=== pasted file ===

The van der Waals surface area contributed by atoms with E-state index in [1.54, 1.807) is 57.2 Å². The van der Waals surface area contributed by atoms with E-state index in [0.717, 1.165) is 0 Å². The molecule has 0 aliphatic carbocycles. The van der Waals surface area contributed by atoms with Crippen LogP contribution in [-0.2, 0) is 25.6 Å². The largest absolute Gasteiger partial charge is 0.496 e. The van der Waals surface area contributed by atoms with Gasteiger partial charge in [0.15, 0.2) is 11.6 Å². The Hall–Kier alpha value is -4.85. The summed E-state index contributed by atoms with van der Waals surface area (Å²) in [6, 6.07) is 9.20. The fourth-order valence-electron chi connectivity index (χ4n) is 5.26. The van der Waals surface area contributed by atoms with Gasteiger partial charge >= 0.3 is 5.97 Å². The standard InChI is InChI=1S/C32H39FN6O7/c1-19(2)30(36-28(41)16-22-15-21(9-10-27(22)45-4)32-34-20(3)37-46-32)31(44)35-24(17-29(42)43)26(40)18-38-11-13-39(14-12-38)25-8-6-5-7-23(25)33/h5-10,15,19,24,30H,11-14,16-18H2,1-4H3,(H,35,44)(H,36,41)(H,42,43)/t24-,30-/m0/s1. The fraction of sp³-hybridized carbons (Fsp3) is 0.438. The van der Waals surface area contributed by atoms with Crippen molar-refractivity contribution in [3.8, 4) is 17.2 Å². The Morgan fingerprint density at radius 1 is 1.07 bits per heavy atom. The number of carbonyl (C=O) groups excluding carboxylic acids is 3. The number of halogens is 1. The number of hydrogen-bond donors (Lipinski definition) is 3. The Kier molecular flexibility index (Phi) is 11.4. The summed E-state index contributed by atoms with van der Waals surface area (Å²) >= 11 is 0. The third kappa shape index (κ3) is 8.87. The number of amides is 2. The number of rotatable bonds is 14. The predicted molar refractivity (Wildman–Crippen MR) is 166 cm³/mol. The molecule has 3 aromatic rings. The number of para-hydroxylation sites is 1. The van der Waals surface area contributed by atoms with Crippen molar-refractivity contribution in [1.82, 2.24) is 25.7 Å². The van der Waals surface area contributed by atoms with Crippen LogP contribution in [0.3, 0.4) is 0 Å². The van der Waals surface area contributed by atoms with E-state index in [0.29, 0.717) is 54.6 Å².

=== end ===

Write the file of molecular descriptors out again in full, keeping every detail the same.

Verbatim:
The van der Waals surface area contributed by atoms with E-state index in [1.54, 1.807) is 57.2 Å². The van der Waals surface area contributed by atoms with E-state index in [0.717, 1.165) is 0 Å². The molecule has 0 aliphatic carbocycles. The van der Waals surface area contributed by atoms with Crippen LogP contribution in [-0.2, 0) is 25.6 Å². The largest absolute Gasteiger partial charge is 0.496 e. The van der Waals surface area contributed by atoms with Gasteiger partial charge in [0.15, 0.2) is 11.6 Å². The Hall–Kier alpha value is -4.85. The summed E-state index contributed by atoms with van der Waals surface area (Å²) in [6, 6.07) is 9.20. The fourth-order valence-electron chi connectivity index (χ4n) is 5.26. The van der Waals surface area contributed by atoms with Gasteiger partial charge >= 0.3 is 5.97 Å². The standard InChI is InChI=1S/C32H39FN6O7/c1-19(2)30(36-28(41)16-22-15-21(9-10-27(22)45-4)32-34-20(3)37-46-32)31(44)35-24(17-29(42)43)26(40)18-38-11-13-39(14-12-38)25-8-6-5-7-23(25)33/h5-10,15,19,24,30H,11-14,16-18H2,1-4H3,(H,35,44)(H,36,41)(H,42,43)/t24-,30-/m0/s1. The fraction of sp³-hybridized carbons (Fsp3) is 0.438. The van der Waals surface area contributed by atoms with Crippen molar-refractivity contribution in [3.8, 4) is 17.2 Å². The Morgan fingerprint density at radius 1 is 1.07 bits per heavy atom. The number of carbonyl (C=O) groups excluding carboxylic acids is 3. The number of halogens is 1. The number of hydrogen-bond donors (Lipinski definition) is 3. The Kier molecular flexibility index (Phi) is 11.4. The summed E-state index contributed by atoms with van der Waals surface area (Å²) >= 11 is 0. The third kappa shape index (κ3) is 8.87. The number of amides is 2. The number of rotatable bonds is 14. The predicted molar refractivity (Wildman–Crippen MR) is 166 cm³/mol. The molecule has 3 aromatic rings. The number of para-hydroxylation sites is 1. The van der Waals surface area contributed by atoms with Crippen molar-refractivity contribution in [1.82, 2.24) is 25.7 Å². The van der Waals surface area contributed by atoms with Crippen LogP contribution in [0.3, 0.4) is 0 Å². The van der Waals surface area contributed by atoms with E-state index in [0.29, 0.717) is 54.6 Å².